As the war continued and cotton supplies from the South dried up, most textile plants in the North struggled to meet demand, while Bates was adding capacity.

“He had the foresight to stockpile cotton before the war,” local historian Russ Burbank said.

That allowed the company enough cotton to maintain production throughout the war and keep the Union Army supplied with uniforms, tents and blankets.

Bates tried to keep up with the demands of the war, but the mill lacked the manpower required to keep the looms running. Women and immigrants from Canada were not enough. Like other manufacturers at the time, the mill reached out to children. In October 1861, the mill published a notice seeking “120 Girls & Boys” to help the war effort produce tent cloth.

“Twisting, spooling, spinning, doffing and quilling. They will be required to work 9 hours per day,” the notice said.

Two Blue, one Gray

Fewer than 1,900 people lived in Leeds in 1860, but the tiny town produced three Civil War generals — including one who fought for the South.

The best known was Oliver Otis Howard. A graduate of Bowdoin College and West Point, Howard commanded the Third Maine Regiment as its colonel at the start of the war. He soon was leading the Army’s 11th Corps and rose to the rank of brigadier general following the First Battle of Bull Run.

He won the Medal of Honor during the Battle of Fair Oaks in 1862 when he lost his right arm after his elbow was shattered by a musket ball.

Not even an amputation slowed him down. His command received some criticism following Chancellorsville and Gettysburg, but Howard made the key decision to place his troops on the high ground at Cemetery Hill at Gettysburg on the first day. Howard is memorialized on that site with a statue of him sitting on his horse.

Later in the war, Howard received praise from Gen. William Sherman when he commanded the right flank during the March to the Sea through Georgia and South Carolina.

Howard is “unfairly overlooked” when the topic of the top Union generals is discussed, Burbank says.

After the war, Howard helped the emancipated slaves as the first commissioner for the Bureau of Refugees, Freedmen and Abandoned Lands. He was successful for awhile until politicians eliminated his funding. His efforts were not in vain. He is one of the founders of Howard University in Washington, which is named for him.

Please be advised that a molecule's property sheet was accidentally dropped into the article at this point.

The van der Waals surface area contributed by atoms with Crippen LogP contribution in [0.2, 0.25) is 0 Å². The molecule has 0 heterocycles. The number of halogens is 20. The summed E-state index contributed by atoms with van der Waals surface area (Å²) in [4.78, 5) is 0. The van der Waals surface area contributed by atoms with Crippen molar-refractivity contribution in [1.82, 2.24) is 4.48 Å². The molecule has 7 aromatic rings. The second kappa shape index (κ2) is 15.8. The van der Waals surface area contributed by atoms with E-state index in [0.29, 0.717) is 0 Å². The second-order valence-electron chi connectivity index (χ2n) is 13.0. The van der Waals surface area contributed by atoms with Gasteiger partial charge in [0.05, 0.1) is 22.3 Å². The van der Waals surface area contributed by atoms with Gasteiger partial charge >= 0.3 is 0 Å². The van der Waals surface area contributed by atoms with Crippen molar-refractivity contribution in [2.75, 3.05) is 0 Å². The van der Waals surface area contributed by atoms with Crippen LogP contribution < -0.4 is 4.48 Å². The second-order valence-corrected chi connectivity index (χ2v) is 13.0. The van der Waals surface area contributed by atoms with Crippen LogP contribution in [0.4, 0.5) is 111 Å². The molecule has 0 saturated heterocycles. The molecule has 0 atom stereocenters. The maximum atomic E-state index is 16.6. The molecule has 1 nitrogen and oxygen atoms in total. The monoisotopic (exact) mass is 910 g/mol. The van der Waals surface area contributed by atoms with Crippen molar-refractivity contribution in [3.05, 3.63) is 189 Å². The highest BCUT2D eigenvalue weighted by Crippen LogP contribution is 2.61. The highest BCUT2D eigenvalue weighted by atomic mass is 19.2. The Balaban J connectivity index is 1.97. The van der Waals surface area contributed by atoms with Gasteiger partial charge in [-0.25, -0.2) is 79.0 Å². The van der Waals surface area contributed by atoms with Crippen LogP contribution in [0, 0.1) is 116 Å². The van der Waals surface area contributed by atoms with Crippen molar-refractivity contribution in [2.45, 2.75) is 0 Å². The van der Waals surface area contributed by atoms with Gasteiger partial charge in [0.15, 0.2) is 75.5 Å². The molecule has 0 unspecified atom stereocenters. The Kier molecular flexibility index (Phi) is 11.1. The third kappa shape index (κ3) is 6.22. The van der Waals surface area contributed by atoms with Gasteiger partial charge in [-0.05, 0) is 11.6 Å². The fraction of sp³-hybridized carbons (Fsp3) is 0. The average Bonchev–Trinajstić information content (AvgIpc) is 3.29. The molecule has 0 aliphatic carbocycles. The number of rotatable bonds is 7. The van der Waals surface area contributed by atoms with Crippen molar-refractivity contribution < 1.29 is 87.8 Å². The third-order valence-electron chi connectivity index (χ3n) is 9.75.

By 1888, Howard was the second-ranking general in the Army. He died in 1909 and is buried in Vermont.

His brother, Charles Howard, served for much of the conflict as an aide for his more famous brother. He was promoted to brevet brigadier general by the end of the war.

Leeds’ third general was Danville Leadbetter, a 1836 graduate of West Point who worked as an engineer when he was stationed in Mobile, Ala. At the start of the war, he resigned his commission in the Army and accepted the appointment as lieutenant colonel in his adopted state.

He was promoted to general in 1862 and led troops and served as an engineer in Alabama and Tennessee for the remainder of the war. He died in Canada in 1866 and is buried in Mobile.

Local Medal of Honor recipients

The Medal of Honor is the highest award given to members of the military for acts of valor against an enemy force. More than 1,000 were awarded to veterans of the Civil War, with 53 from Maine.

In addition to Gen. Howard, six Medal of Honor recipients hail from the Lewiston-Auburn area.

• Moses Hanscom was born in Danville and was a corporal in Company F of the 19th Maine Infantry. During the battle of Briscoe Station, Va., Hanscom received his medal for capturing the flag of the 26th North Carolina on Oct. 14, 1863.

After the war, he attended Newton Theological Institution in Massachusetts, but died at age 30 in 1873. He is buried at Oak Hill Cemetery in Auburn.

• Sgt. Maj. Edward P. Tobie of Lewiston was a decorated member of the 1st Maine Cavalry.

His citation states that he was severely wounded on April 6, 1865, at the Battle of Sailor’s Creek and again the following day at Farmville, both located in Virginia during the waning days of the war. His citation says that Tobie “remained with his regiment, performed the full duties of adjutant upon the wounding of that officer, and was present for duty at Appomattox.”

After the war, Tobie authored a compelling book about the 1st Maine Cavalry. He died in Providence, R.I., where he is buried.

• Capt. Augustus Merrill of Byron served with Company B of the 1st Maine Veteran Infantry. On April 2, 1865 at Petersburg, Va., Merrill and six men “captured 69 Confederate prisoners and recaptured several soldiers who had fallen into the enemy’s hands.” Merrill died in 1895 and is buried in Chicago.